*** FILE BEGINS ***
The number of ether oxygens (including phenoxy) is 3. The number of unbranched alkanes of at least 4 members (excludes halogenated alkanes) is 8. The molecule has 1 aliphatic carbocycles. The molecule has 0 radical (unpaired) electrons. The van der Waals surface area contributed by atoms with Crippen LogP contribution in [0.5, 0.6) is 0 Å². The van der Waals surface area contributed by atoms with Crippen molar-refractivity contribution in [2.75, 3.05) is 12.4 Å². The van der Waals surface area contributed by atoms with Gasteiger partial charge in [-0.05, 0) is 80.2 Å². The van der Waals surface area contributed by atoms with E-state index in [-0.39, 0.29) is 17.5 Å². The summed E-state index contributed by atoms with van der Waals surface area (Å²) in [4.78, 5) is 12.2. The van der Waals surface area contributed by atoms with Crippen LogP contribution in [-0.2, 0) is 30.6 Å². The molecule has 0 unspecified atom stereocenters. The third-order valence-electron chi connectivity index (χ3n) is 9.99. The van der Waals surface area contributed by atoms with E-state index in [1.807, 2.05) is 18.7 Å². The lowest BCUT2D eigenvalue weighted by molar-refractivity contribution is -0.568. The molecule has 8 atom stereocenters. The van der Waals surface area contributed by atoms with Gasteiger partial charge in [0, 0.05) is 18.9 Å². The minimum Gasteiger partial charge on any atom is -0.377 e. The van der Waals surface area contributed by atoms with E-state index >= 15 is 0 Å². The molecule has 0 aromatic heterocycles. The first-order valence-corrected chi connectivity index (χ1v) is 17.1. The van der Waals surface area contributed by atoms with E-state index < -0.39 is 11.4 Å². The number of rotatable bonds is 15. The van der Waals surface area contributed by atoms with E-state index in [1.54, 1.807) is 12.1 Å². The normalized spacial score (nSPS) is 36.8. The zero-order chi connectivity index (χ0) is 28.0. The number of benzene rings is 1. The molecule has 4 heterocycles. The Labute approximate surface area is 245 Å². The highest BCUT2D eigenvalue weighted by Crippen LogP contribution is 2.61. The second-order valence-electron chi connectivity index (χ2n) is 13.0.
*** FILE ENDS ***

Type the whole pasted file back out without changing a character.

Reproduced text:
The number of ether oxygens (including phenoxy) is 3. The number of unbranched alkanes of at least 4 members (excludes halogenated alkanes) is 8. The molecule has 1 aliphatic carbocycles. The molecule has 0 radical (unpaired) electrons. The van der Waals surface area contributed by atoms with Crippen LogP contribution in [0.5, 0.6) is 0 Å². The van der Waals surface area contributed by atoms with Crippen molar-refractivity contribution in [2.75, 3.05) is 12.4 Å². The van der Waals surface area contributed by atoms with Gasteiger partial charge in [-0.05, 0) is 80.2 Å². The van der Waals surface area contributed by atoms with E-state index in [-0.39, 0.29) is 17.5 Å². The summed E-state index contributed by atoms with van der Waals surface area (Å²) in [4.78, 5) is 12.2. The van der Waals surface area contributed by atoms with Crippen LogP contribution in [-0.2, 0) is 30.6 Å². The molecule has 0 unspecified atom stereocenters. The third-order valence-electron chi connectivity index (χ3n) is 9.99. The van der Waals surface area contributed by atoms with E-state index in [1.807, 2.05) is 18.7 Å². The lowest BCUT2D eigenvalue weighted by molar-refractivity contribution is -0.568. The molecule has 8 atom stereocenters. The van der Waals surface area contributed by atoms with Gasteiger partial charge in [0, 0.05) is 18.9 Å². The minimum Gasteiger partial charge on any atom is -0.377 e. The van der Waals surface area contributed by atoms with E-state index >= 15 is 0 Å². The molecule has 0 aromatic heterocycles. The first-order valence-corrected chi connectivity index (χ1v) is 17.1. The van der Waals surface area contributed by atoms with E-state index < -0.39 is 11.4 Å². The number of rotatable bonds is 15. The van der Waals surface area contributed by atoms with E-state index in [1.54, 1.807) is 12.1 Å². The normalized spacial score (nSPS) is 36.8. The zero-order chi connectivity index (χ0) is 28.0. The number of benzene rings is 1. The molecule has 4 heterocycles. The Labute approximate surface area is 245 Å². The highest BCUT2D eigenvalue weighted by Crippen LogP contribution is 2.61. The second-order valence-electron chi connectivity index (χ2n) is 13.0.